1. What they don't tell you about Peterborough is that the pilot includes foriegn national prisoners who are in most cases deported at the end of there sentence! Also I remember being told, by researchers, during the CP pathfinder that led to ECP (remember that waste of money) that mesuring reoffending rates less than 24 mths after the end of sentence was not statistically sound!

      Delete
  15. Peterborough and Doncaster equate to rock and hard place for some arguments against TR. The evidence shows a reduction in reoffending between the experimental and control cohorts. I have not read anything that trashes these limited pilot completely, though we will have to wait to see if the outcomes are reliable enough to be replicated or whether the pilots received disproportionate attention which resources will not permit across the country. But, meanwhile, these outcomes bolster the TR advocates.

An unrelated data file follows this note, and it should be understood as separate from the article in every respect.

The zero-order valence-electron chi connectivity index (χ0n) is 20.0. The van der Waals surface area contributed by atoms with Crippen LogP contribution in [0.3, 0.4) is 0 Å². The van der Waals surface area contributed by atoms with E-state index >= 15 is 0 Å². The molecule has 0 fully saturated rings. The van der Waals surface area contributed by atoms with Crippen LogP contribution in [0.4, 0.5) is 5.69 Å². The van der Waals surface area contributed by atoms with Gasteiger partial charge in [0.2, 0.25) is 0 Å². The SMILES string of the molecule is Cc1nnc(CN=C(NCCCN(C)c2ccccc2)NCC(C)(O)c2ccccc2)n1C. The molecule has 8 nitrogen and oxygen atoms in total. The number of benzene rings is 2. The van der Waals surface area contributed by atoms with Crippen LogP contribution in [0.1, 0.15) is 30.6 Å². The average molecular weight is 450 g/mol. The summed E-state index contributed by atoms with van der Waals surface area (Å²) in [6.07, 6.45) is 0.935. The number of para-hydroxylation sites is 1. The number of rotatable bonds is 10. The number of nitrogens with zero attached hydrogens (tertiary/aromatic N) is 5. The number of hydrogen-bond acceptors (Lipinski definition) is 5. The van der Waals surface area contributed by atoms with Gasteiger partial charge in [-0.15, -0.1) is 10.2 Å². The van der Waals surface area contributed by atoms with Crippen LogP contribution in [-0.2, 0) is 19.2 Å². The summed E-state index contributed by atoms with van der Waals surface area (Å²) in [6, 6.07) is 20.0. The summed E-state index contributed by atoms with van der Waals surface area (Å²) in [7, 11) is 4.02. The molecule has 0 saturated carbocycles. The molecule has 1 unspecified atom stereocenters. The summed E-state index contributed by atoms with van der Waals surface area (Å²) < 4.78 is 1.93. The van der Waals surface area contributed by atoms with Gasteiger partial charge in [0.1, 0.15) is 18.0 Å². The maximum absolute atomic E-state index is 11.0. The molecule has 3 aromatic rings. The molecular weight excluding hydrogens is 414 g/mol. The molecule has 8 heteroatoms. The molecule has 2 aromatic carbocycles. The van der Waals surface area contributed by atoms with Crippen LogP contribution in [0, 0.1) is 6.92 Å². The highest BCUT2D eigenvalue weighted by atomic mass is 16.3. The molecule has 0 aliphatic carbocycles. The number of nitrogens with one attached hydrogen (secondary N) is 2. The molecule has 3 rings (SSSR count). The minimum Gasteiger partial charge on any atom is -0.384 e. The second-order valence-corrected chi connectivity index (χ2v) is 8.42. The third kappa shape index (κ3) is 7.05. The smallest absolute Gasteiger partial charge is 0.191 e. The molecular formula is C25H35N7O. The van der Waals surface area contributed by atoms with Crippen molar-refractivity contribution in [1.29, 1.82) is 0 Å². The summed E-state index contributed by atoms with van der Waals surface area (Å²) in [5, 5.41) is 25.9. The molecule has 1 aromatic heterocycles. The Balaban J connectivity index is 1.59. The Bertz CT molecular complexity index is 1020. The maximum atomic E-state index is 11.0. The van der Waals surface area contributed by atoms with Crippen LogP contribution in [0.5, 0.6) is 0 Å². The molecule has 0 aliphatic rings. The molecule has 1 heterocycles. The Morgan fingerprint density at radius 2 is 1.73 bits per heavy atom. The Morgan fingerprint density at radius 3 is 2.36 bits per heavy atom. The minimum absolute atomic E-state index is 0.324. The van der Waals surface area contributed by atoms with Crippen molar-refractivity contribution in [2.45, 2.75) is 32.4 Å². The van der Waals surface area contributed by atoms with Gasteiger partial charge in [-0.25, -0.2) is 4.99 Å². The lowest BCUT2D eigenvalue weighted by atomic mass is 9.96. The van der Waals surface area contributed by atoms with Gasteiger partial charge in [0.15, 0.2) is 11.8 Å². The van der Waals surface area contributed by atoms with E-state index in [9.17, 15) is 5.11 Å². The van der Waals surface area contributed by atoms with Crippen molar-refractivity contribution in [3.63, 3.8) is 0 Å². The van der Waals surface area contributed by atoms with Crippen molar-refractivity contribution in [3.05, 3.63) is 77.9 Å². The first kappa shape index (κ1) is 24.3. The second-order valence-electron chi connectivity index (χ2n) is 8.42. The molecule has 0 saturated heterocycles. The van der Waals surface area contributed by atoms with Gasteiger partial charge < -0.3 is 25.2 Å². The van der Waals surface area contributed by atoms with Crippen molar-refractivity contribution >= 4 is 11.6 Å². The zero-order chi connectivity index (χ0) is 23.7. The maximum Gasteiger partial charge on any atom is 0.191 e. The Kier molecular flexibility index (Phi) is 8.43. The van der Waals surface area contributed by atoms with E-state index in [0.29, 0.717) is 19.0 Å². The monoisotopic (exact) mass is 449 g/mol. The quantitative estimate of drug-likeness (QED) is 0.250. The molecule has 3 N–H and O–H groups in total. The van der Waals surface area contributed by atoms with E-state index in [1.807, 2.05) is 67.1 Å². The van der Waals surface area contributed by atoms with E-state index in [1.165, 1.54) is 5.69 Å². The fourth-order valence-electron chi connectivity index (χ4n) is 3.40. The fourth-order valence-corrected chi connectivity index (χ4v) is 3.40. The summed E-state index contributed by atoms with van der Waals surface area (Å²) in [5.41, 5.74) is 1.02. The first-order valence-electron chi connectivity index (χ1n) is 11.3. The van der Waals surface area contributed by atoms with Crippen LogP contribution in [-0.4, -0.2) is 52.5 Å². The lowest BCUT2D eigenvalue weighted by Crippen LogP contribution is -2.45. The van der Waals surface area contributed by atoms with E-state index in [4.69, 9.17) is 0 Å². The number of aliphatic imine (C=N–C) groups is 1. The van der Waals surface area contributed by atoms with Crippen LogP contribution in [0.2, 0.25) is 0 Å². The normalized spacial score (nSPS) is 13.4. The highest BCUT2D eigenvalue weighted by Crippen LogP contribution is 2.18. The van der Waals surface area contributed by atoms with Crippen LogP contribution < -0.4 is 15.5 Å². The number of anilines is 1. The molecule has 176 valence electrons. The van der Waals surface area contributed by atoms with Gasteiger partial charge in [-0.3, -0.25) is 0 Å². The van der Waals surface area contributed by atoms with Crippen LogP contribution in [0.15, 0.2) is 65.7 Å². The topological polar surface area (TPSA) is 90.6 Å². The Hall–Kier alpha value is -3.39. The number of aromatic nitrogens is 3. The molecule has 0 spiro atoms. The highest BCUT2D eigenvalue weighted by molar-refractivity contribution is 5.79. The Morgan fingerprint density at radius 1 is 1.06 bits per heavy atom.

ReplyDelete
    Replies
    1. How about the fact that both cost significantly more per prisoner than will be available to CRCs, and the fact that they were voluntary for prisoners and so naturally attracted the most motivated (and probably least likely to re-offend in the first place)? And neither pilot does what CRCs are expected to do.

      Neither provides any significant evidence to justify TR, but Grayling trots them out as often as his £46 line these days.

      Delete